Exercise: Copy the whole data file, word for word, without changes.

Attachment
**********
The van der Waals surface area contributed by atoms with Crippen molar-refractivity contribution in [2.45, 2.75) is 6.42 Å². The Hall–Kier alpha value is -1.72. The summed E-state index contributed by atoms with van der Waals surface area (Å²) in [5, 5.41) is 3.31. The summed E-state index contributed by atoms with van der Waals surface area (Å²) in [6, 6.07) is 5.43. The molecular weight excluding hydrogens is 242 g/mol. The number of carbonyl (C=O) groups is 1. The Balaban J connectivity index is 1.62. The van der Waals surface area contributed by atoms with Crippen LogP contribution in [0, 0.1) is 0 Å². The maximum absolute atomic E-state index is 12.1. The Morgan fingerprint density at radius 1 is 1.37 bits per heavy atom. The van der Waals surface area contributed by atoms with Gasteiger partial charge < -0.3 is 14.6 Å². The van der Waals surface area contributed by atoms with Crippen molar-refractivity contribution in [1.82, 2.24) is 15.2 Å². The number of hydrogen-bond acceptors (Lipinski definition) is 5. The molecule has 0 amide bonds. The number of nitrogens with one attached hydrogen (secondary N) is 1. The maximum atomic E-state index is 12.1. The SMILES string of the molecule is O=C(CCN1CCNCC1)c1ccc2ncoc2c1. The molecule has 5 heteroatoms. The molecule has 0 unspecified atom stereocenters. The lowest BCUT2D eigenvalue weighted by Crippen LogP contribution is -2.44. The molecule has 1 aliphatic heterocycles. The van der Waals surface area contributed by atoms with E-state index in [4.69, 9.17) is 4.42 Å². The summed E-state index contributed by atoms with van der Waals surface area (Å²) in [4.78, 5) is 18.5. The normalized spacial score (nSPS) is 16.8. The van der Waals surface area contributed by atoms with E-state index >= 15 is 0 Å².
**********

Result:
The van der Waals surface area contributed by atoms with Crippen molar-refractivity contribution in [2.45, 2.75) is 6.42 Å². The Hall–Kier alpha value is -1.72. The summed E-state index contributed by atoms with van der Waals surface area (Å²) in [5, 5.41) is 3.31. The summed E-state index contributed by atoms with van der Waals surface area (Å²) in [6, 6.07) is 5.43. The molecular weight excluding hydrogens is 242 g/mol. The number of carbonyl (C=O) groups is 1. The Balaban J connectivity index is 1.62. The van der Waals surface area contributed by atoms with Crippen LogP contribution in [0, 0.1) is 0 Å². The maximum absolute atomic E-state index is 12.1. The Morgan fingerprint density at radius 1 is 1.37 bits per heavy atom. The van der Waals surface area contributed by atoms with Gasteiger partial charge < -0.3 is 14.6 Å². The van der Waals surface area contributed by atoms with Crippen molar-refractivity contribution in [1.82, 2.24) is 15.2 Å². The number of hydrogen-bond acceptors (Lipinski definition) is 5. The molecule has 0 amide bonds. The number of nitrogens with one attached hydrogen (secondary N) is 1. The maximum atomic E-state index is 12.1. The SMILES string of the molecule is O=C(CCN1CCNCC1)c1ccc2ncoc2c1. The molecule has 5 heteroatoms. The molecule has 0 unspecified atom stereocenters. The lowest BCUT2D eigenvalue weighted by Crippen LogP contribution is -2.44. The molecule has 1 aliphatic heterocycles. The van der Waals surface area contributed by atoms with E-state index in [4.69, 9.17) is 4.42 Å². The summed E-state index contributed by atoms with van der Waals surface area (Å²) in [4.78, 5) is 18.5. The normalized spacial score (nSPS) is 16.8. The van der Waals surface area contributed by atoms with E-state index >= 15 is 0 Å².